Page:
Grab a piece of chicken out of the bag and shake off the excess buttermilk. Coat the piece in the flour. Dunk the chicken back into the buttermilk and then move it over to the breadcrumbs.

Coat the chicken in the breadcrumbs, and then set on the cooling rack to dry.

See what I mean about not wanting to stop to refill your flour and breadcrumbs? The pros say to have a "wet" hand and a "dry" hand so situations like this don't arise, but the pros also don't have a food blog that they have to take pictures for themselves.

While the nuggets are drying out, your oil should be heating. I used a couple inches of oil in a pot. Despite what you might think, you don't need quarts and quarts of oil to fry (unless you're frying a lot of something--or deep-frying a turkey!) I could have used a larger pot (the one I used only fit a couple nuggets in at a time) but then that would have required more oil, and frankly I hate the mess of cleaning up used oil. The less I have to get rid of afterwards, the better.

Heat the oil to 350F. On my stove, that means setting the temperature on medium-high and then once the oil is hot, turning it down to medium or even medium-low. I actually bought a temperature probe not too long ago and used it tonight for the first time, which helped me get the optimum temp, but you can also just do the "grandma" test of flicking some flour in and waiting until it sizzles ;)

On the left is a plate with newspaper and another cooling rack on top of it. The newspaper is there to soak up any extra grease. Just one more trick to getting supercrispy nuggets.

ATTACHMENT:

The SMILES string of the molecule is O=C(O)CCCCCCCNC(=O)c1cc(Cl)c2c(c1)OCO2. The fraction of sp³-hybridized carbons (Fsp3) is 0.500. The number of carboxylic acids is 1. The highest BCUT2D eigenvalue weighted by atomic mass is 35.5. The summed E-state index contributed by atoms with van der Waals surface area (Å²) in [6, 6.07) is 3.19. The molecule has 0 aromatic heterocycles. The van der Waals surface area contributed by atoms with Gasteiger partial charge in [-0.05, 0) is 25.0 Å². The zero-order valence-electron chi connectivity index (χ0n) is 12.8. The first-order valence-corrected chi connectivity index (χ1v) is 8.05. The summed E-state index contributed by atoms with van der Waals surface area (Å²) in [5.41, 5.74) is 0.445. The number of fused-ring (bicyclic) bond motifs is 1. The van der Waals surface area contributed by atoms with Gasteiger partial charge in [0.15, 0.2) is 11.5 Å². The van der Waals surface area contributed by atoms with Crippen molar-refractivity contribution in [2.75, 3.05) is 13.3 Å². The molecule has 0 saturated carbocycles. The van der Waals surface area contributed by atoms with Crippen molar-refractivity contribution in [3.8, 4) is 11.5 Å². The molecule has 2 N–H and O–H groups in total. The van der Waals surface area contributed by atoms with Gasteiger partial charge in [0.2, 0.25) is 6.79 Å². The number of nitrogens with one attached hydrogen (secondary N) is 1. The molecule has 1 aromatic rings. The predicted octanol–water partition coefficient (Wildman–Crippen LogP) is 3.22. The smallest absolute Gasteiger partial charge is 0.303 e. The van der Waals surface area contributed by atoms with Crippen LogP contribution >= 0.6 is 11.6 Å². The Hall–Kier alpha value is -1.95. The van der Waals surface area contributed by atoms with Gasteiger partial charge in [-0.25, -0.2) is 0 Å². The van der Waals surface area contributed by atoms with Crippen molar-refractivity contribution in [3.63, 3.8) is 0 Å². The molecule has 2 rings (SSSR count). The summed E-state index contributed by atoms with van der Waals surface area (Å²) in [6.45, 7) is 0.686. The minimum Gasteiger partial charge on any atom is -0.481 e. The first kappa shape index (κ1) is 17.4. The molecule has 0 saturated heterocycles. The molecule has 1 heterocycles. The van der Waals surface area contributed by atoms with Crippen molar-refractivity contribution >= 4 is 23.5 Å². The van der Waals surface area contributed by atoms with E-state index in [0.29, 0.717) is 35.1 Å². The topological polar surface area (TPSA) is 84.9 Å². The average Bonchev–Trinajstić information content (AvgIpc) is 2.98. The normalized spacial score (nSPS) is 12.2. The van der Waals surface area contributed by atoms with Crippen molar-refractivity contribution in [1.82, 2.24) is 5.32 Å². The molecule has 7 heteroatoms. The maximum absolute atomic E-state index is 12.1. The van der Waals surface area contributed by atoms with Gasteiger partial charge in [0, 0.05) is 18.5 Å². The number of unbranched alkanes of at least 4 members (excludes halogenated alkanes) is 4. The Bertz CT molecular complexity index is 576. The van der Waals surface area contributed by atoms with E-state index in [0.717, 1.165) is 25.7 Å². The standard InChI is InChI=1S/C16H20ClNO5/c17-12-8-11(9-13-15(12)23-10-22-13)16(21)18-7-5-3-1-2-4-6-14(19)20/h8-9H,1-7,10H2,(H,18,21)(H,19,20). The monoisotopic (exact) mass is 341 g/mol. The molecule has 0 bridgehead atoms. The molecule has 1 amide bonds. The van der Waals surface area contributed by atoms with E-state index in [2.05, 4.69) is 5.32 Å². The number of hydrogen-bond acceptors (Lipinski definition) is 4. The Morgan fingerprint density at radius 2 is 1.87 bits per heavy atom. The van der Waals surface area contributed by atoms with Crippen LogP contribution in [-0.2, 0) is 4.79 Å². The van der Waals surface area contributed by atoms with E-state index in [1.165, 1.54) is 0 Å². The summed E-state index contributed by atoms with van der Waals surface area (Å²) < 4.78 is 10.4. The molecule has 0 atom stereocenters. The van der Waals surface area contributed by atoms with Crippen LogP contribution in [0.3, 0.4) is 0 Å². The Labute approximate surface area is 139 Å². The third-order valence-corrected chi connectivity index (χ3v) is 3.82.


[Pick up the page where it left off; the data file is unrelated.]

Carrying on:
Check out those irregularly-shaped nuggets. I'd complain about quality control, but I could have cut those big ones down a little more. I have to admit, though, they were still slightly frozen when I tossed them in the buttermilk and I kind of hoped they were two smaller pieces stuck together. Ah well. That just means my husband gets to eat the "manlier-sized" nuggets.

However you decide to heat your oil, once it's ready you can toss the nuggets in. Make sure no kids or pets are in the area...that stuff spatters.

The largest nuggets took about 9 minutes to cook; the smaller ones were closer to 7. When they're done cooking, set them on the cooling rack on top of the newspaper. Make sure your oil stays at the same temperature. If it gets too cool, you'll just be poaching your chicken and it'll turn into a greasy mess. If it gets too hot, it'll be burned on the outside and raw on the inside.

I paired mine with some frozen french fries I baked in the oven (who wants to heat two different pots of oil?) and my homemade honey mustard that I made earlier.

You could tweak this recipe any number of ways. You could use fish or pork. You could replace the buttermilk with beer for a beer batter. You could use different spices in the breading--cajun spices or southwestern spices. You could leave out the hot sauce or add more. You could use different breadcrumbs. If you're gluten free, you could use rice flour. You could probably even use tofu (although I'd probably bake it instead of fry.) So many possibilities!

General recipe:
Buttermilk dip:
Hot sauce
Chicken tenders
Salt and pepper to taste

Breading, Bowl 1:
Cayenne Pepper
Salt and pepper to taste

Breading, Bowl 2:
Salt and pepper to taste

Marinate chicken in buttermilk for at least 30 minutes.

Dip chicken into flour and coat lightly.

Dip chicken back into buttermilk.

Dip chicken into breadcrumbs.

Allow chicken to rest at least 10 minutes to dry out coating.

Fry chicken until cooked through (at least 155F; chicken is recommended to be at 165F but take into account that the chicken will continue to cook a bit after you take it out of the oil.) Drain on cooling rack set over newspaper or paper towel.

I'll just tempt you with pictures of the honey mustard. You'll have to wait until tomorrow to get the recipe!